A meteor exploded over Russia on February 15, 2013, shattering windows, damaging buildings, and injuring around 1500 people. The meteor was caught on tape by several cameras. Today we take a look back at that once-in-a-century event.
Reuters initially reported that a shock-wave was felt by morning commuters in the Russian town of Chelyabinsk. The fireball could be seen more than 100 miles away and briefly lit up the morning sky “as bright as if it was day,” according to one eyewitness. Nature notes that it was 30 times brighter than the sun to ground observers.
The rock is believed to have originated in the asteroid belt between Mars and Jupiter, with a mass around 12,000 metric tonnes – almost double the original estimates. It entered the atmosphere traveling around 19 km (11.8 miles) per hour an exploded at an altitude of about 27 kilometers, or 16.7 miles, above the ground. Most of the energy – significantly more than released by the bomb detonated at Hiroshima – was absorbed by the atmosphere. It produced a seismic reading of 2.7.
There were approximately 1500 injuries reported as a result of the meteor’s shock-wave, mostly related to flying glass from shattering windows. Over 7000 buildings in six cities reported damage, which was estimated to be about $30 million.
It was reported that several chunks of meteorite debris were found near Chebarkul Lake, west of Chelyabinsk. A 600-kg meteorite was recovered from the bottom of the lake a month later.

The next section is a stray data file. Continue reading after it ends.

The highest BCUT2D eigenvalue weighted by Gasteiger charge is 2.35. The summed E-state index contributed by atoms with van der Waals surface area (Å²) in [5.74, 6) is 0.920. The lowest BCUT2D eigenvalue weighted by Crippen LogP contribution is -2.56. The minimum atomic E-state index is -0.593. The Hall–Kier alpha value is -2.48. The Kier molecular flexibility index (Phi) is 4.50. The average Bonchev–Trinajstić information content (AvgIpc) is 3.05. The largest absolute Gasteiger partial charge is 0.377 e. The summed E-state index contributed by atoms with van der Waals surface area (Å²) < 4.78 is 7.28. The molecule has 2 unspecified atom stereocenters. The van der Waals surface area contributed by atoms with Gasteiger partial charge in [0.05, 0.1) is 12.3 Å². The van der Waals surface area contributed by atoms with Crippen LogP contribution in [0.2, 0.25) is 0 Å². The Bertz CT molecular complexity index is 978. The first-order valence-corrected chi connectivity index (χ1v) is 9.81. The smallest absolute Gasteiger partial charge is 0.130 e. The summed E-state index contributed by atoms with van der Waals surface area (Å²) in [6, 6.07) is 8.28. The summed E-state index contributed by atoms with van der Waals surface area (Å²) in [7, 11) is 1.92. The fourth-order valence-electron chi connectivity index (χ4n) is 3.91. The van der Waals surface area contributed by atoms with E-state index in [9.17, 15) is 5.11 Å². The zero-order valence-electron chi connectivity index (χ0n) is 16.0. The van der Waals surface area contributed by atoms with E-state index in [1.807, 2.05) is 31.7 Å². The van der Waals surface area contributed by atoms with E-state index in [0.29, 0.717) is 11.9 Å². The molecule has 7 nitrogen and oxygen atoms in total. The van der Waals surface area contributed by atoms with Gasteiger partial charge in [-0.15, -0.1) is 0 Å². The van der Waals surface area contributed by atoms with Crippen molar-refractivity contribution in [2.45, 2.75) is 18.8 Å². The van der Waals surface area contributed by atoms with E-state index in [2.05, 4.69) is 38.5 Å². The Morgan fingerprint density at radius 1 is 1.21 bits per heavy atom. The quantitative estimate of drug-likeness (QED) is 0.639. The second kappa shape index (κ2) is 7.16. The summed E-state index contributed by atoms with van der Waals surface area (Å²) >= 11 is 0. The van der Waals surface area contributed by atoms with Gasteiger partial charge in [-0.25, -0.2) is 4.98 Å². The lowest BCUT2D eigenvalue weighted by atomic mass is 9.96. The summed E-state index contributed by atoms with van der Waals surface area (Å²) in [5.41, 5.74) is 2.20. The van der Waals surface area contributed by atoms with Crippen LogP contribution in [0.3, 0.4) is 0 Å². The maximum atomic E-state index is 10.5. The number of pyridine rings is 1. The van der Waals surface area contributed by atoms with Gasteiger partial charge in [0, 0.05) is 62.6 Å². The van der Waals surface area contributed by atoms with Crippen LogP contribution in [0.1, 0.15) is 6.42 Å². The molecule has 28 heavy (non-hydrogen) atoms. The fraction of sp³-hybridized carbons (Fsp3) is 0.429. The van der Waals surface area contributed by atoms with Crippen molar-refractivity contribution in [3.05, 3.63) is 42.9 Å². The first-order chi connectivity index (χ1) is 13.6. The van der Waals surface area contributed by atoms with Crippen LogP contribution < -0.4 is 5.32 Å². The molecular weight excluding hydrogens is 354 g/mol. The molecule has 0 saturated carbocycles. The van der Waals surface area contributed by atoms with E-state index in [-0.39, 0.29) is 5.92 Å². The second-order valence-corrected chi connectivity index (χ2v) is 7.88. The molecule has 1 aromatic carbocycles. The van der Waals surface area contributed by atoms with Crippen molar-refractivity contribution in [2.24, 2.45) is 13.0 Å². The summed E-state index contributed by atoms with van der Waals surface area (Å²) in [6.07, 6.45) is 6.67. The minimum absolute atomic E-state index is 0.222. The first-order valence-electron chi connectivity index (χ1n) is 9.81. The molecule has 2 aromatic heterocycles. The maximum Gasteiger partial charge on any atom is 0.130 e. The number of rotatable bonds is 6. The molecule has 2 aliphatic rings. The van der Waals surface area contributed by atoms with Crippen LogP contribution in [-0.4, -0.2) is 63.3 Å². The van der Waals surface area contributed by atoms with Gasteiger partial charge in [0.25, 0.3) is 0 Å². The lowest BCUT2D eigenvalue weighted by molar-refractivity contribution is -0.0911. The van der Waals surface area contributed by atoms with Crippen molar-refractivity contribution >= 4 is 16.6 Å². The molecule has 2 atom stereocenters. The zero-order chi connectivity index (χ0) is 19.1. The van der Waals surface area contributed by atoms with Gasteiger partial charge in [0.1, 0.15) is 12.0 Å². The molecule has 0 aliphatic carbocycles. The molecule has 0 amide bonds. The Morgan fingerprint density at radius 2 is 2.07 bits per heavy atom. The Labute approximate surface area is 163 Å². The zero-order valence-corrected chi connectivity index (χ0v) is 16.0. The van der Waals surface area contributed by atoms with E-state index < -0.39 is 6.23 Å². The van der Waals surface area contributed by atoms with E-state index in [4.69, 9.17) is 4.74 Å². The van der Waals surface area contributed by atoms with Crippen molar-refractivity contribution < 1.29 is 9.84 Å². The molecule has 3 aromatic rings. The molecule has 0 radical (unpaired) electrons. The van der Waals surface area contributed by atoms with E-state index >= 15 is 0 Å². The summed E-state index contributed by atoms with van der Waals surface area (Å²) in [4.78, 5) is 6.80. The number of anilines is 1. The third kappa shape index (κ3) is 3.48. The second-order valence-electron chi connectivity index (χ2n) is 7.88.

Some Russian officials speculated that the meteor may have been related to the near-earth asteroid DA14 which passed by the planet later the same day, although others such as the UK Space Agency rejected this theory due to differences in the objects’ orbits.
The video below was posted the day of the event. It compiles several angles of the 2013 meteor exploding over the skies of Russia, and has nearly 40 million views as of January 2016.
To commemorate the one-year anniversary of the meteor, Russian officials gave athletes who earned gold medals on February 15, 2014 at the Sochi Olympics a special medal containing meteor fragments. Amateur video of the meteor was also included in the 2014 Sci Fi film “Edge of Tomorrow.”
The Chelyabinsk meteor is the largest known object to enter the Earth’s atmosphere since 1908.
Two years after the Russian meteor exploded over Chelyabinsk, astronomers continued to debate the origins of the object. It was originally thought that the meteor originated from a near-Earth object known as 1999 NC43, but analysis of that object showed that they had different compositions.
Updated January 21, 2016
Originally published February 2013